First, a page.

What Do You Care What Other People Think? – Richard Feynman ****
Richard Feynman had an unexpected success with his superb collection of tales (some bearing a good resemblance to reality) told to Ralph Layton, Surely You Are Joking, Mr Feynman? This book is technically a sequel to that bestseller, but anyone expecting more of the same might feel a touch of the disappointment Lord of the Rings fans had when Tolkein’s next book, The Silmarillion came out. In both cases, the sequel had none of the order of the original, and was something of a collection of bits and bobs that didn’t fit elsewhere.
But there the similarity goes away – for most readers The Silmarillion was deadly dull, where What Do You Care is anything but. It’s just that compared with Surely You Are Joking, it is more of a grouping of disparate short pieces of writing, plus half a book. Even so, all come through strongly in Feynman’s unmistakable accents (if you’ve never heard him speak, imagine Tony Curtis reading the words aloud).
The first section contains a few interesting short memories – if you’ve read one of Feynman’s biographies, these will seem rather familiar, but this is the original, in Feyman’s own words. Then there are a number of letters, including his humorous first encounter with royalty. When this book was published, these were a great addition, though since his collected letters are now out as Don’t You Have Time to Think (or Perfectly Reasonable Deviations from the Beaten Track, depending which side of the Atlantic you’re on), they are less valuable.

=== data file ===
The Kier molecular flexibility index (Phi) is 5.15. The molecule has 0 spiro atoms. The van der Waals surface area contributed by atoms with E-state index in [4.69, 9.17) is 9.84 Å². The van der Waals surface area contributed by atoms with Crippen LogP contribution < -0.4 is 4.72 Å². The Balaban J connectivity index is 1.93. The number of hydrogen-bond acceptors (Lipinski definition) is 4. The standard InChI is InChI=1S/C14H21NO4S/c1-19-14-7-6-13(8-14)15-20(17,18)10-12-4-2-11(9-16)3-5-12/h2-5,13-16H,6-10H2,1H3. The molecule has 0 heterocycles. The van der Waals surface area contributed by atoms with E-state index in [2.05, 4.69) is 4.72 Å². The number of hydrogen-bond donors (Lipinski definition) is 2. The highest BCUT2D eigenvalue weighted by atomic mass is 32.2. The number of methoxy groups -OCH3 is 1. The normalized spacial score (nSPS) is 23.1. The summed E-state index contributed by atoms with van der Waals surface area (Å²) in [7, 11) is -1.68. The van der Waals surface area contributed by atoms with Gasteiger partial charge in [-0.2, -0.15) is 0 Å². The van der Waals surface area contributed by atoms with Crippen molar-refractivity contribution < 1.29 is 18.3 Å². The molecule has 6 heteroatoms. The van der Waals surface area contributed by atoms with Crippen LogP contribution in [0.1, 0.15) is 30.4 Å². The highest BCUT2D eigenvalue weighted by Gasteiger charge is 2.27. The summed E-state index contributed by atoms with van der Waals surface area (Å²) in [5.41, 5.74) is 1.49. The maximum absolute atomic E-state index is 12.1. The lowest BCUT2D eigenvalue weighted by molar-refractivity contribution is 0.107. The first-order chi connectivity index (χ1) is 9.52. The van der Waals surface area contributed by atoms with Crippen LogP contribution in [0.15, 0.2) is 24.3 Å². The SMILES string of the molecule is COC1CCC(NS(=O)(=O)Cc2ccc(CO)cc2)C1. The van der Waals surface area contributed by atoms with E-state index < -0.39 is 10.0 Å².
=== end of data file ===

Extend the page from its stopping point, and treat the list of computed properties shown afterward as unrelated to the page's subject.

Then comes the absolute gem – Feynman’s description of the whole process of the investigation into the explosion of the shuttle Challenger. Again, this will be familiar to readers of a Feynman biography, but the real thing is much richer than any of the versions I have seen elsewhere. Of course there’s Feynman’s famous bit of theatre with the O-ring dipped in ice water, but that gets less coverage than the machinations and the battle between science and logic on the one hand and politics and expediency on the other – it’s gripping. Here we see Feynman doing what he does best – being the innocent in the land of the unnecessarily complex, cutting through the garbage with a sharp question or a quick idea. There’s no doubt at all that this was a knowingly projected image, a persona that Feynman used to get results – let’s face it, he was no fool – but it doesn’t make it any less effective.
Without doubt, the book is well worth buying for the Challenger section alone – and it’s more than a few articles, it’s half the whole contents – totally fascinating in its mix of science and politics.